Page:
On our frequent forays into the woods, we hike and chat, discuss current events and learn about the world, one story at a time.
This week, we were joined by a hiker who grew up in Mexico. She’s a talented story teller with colorful memories of the richly beautiful country she left behind. One of 12 children raised in a busy and generous household, she tells of parents who shared everything they had with whoever came to their door.
Over the years, she and her husband have delighted their children and grandchildren with trips to Mexico to visit all the relatives and to play tourist in their former homeland. One family house, for example, is in a village twelve blocks square, centered by a traditional plaza. It is a place where everyone knows your name and you cannot go anywhere without being hailed for a quick chat to catch up on all the years you were gone.
During one trip, she and the family revisited a castle, one of only two ever built and used by royalty in North America. In her childhood memory, the castle had deteriorated to a single structurally sound side. It was built on the site of an old silver mine, she recalls, where the owner once paved a roadway with silver coins for his daughter to travel to her wedding. At one time, it had been the home of Emperor Maximilian and his Consort Carlota, when Mexico was temporarily invaded by France during the Napoleonic era. (In one skirmish, outnumbered Mexican forces defeated the French invaders in the Battle of Puebla on May 5, l862. This one victory is celebrated mostly in the United States as Cinco de Mayo.) Today Chapultepec Castle has been restored to its 19th century splendor.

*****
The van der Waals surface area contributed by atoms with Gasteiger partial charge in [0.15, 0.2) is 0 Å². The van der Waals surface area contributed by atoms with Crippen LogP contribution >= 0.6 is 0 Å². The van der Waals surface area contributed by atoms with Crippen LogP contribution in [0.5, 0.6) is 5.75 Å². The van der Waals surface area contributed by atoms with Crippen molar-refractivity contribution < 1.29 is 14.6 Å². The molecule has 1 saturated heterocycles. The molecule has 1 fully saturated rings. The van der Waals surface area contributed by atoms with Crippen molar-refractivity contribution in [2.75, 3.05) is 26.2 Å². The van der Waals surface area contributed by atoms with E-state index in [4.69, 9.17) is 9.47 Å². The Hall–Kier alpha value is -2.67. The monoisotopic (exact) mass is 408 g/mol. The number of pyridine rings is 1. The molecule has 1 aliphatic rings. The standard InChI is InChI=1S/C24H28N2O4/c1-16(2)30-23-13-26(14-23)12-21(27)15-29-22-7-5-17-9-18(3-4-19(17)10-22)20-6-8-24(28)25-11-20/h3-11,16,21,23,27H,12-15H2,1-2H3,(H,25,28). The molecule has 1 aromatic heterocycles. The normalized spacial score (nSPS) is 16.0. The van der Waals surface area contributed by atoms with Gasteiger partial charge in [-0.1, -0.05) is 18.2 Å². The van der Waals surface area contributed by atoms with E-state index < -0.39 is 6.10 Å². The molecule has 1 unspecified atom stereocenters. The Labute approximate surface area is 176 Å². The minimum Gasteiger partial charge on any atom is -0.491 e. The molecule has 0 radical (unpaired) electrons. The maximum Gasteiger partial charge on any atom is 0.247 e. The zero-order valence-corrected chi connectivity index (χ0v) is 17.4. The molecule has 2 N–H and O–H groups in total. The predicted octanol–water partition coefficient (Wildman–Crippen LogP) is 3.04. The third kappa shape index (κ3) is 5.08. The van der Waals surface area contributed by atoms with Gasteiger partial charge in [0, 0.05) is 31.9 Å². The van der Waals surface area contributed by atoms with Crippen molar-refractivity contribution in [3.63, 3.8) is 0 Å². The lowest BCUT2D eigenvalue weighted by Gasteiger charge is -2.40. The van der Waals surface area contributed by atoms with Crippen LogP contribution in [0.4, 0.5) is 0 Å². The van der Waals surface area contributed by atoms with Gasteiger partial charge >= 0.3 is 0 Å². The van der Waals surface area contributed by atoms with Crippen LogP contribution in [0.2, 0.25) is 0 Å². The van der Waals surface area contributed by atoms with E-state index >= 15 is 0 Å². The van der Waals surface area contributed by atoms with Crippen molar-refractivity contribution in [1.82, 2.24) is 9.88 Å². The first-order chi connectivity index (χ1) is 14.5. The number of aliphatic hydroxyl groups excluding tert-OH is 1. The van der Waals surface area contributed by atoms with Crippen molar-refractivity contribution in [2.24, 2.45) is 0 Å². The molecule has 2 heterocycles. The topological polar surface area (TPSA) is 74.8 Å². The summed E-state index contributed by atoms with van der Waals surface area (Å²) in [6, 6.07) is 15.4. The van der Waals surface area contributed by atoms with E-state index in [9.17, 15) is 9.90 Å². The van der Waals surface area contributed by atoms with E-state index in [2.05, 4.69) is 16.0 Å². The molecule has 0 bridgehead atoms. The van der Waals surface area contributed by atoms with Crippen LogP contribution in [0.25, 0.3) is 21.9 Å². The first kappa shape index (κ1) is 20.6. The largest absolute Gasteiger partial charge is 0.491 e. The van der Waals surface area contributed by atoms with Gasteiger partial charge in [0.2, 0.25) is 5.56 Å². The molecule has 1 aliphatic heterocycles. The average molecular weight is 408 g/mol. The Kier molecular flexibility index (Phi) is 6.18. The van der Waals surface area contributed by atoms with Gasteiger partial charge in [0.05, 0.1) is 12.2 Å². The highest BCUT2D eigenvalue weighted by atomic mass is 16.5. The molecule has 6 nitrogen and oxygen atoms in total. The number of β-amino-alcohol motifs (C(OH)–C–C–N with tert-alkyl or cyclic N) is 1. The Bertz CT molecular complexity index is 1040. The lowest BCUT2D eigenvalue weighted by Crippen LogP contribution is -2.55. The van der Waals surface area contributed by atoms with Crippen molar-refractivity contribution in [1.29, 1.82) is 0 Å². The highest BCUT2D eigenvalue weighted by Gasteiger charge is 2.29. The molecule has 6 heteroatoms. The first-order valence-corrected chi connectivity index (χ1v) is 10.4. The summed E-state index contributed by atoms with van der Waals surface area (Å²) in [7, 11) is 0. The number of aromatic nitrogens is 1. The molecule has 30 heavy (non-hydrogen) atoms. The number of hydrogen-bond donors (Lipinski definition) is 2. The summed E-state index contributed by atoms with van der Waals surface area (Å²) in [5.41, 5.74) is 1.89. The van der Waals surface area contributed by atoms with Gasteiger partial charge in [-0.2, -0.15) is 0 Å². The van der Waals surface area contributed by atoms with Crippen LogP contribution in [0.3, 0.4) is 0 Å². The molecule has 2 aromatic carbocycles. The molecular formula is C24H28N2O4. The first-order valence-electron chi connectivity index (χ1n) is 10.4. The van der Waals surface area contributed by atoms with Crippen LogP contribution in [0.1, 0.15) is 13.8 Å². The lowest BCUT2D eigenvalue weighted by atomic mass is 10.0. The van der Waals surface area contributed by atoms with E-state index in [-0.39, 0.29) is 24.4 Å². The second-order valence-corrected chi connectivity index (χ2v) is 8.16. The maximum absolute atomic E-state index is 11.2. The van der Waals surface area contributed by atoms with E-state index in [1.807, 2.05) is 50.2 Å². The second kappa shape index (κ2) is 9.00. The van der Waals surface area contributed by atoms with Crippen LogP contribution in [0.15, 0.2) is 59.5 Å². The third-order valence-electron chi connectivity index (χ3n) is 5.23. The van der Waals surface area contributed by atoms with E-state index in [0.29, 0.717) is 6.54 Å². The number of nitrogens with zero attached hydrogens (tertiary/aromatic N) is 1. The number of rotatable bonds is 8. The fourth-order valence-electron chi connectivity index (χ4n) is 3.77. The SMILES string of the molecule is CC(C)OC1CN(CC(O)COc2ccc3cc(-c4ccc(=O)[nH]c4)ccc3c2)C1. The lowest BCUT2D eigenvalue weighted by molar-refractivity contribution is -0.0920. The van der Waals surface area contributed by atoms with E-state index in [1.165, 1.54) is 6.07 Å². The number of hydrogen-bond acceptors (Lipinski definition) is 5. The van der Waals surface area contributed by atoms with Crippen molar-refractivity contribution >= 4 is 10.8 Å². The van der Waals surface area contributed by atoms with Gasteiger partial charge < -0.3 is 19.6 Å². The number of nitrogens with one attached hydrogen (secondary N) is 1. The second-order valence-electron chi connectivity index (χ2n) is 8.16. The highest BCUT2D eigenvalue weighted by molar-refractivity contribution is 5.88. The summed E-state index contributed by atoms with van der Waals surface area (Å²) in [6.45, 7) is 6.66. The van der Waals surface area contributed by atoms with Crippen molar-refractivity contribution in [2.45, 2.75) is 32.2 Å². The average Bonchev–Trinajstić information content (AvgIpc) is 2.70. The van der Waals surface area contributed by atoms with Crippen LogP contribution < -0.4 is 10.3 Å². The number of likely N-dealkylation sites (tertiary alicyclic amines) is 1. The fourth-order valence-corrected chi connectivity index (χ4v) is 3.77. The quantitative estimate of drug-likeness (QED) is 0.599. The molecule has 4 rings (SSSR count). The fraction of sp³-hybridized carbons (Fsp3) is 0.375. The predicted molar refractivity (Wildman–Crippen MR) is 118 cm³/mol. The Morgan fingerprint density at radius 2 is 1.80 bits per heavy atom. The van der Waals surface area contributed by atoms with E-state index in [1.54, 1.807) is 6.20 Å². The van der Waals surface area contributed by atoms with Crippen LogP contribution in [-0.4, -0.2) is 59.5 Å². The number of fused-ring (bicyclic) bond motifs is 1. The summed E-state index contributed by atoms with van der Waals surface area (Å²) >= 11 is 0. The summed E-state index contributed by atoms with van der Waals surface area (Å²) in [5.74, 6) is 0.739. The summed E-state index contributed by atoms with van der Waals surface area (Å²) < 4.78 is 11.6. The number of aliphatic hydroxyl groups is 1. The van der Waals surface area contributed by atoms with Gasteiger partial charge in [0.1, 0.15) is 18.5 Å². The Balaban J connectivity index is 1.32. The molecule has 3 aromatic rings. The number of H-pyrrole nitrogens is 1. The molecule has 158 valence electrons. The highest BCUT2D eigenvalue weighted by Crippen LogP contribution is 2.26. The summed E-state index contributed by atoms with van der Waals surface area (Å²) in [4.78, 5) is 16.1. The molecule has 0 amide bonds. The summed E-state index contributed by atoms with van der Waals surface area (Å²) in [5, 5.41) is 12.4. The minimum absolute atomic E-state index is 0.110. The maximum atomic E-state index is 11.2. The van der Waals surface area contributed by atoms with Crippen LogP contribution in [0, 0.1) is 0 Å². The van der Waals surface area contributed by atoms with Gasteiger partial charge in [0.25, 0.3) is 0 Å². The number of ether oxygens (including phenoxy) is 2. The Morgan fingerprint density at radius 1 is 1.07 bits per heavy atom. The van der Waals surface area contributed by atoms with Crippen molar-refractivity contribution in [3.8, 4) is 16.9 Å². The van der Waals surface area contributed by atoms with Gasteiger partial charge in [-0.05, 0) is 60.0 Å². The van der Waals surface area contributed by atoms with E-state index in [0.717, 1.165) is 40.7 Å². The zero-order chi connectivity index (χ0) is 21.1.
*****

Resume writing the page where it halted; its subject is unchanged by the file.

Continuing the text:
Maximilian himself was actually Austrian, appointed by Napoleon III to rule Mexico in l864. Three years later, the political winds changed but Maximillian refused to flee to Europe and was subsequently executed by firing squad. Since then, the castle has alternated between disrepair and use as a Presidential Palace, a Natural History Museum, observatory. It is now a popular tourist attraction.
On another occasion, they decided to take the children to see the mummies of Guanajuato. Mummies in Mexico? Yes, there is a museum for more than 100 mummies. And theirs is a rather sad history.
It began with a cholera epidemic in the 1830’s and people buried in a local cemetery. The dry and cool weather naturally dehydrated the bodies and some 2% became mummified. Some 30 years later, a tax was levied on families who wished to keep these remains in the cemetery. Most had either disappeared or could not afford the tax and the remains were disinterred. The mummies were stored in a nearby warehouse. When curious tourists began to visit, the caretakers thought to charge a few pesos. (Disinterring the dead was finally outlawed in l958.) Since then, a museum was created in l969 and the mummies have become part of popular culture. (See the Pixar movie,Coco.)
Guanajuato is also considered “the most beautiful city in Mexico,” with cobblestone streets and colonial architecture. Like Mexico City, it offers art and architecture in a culturally rich setting.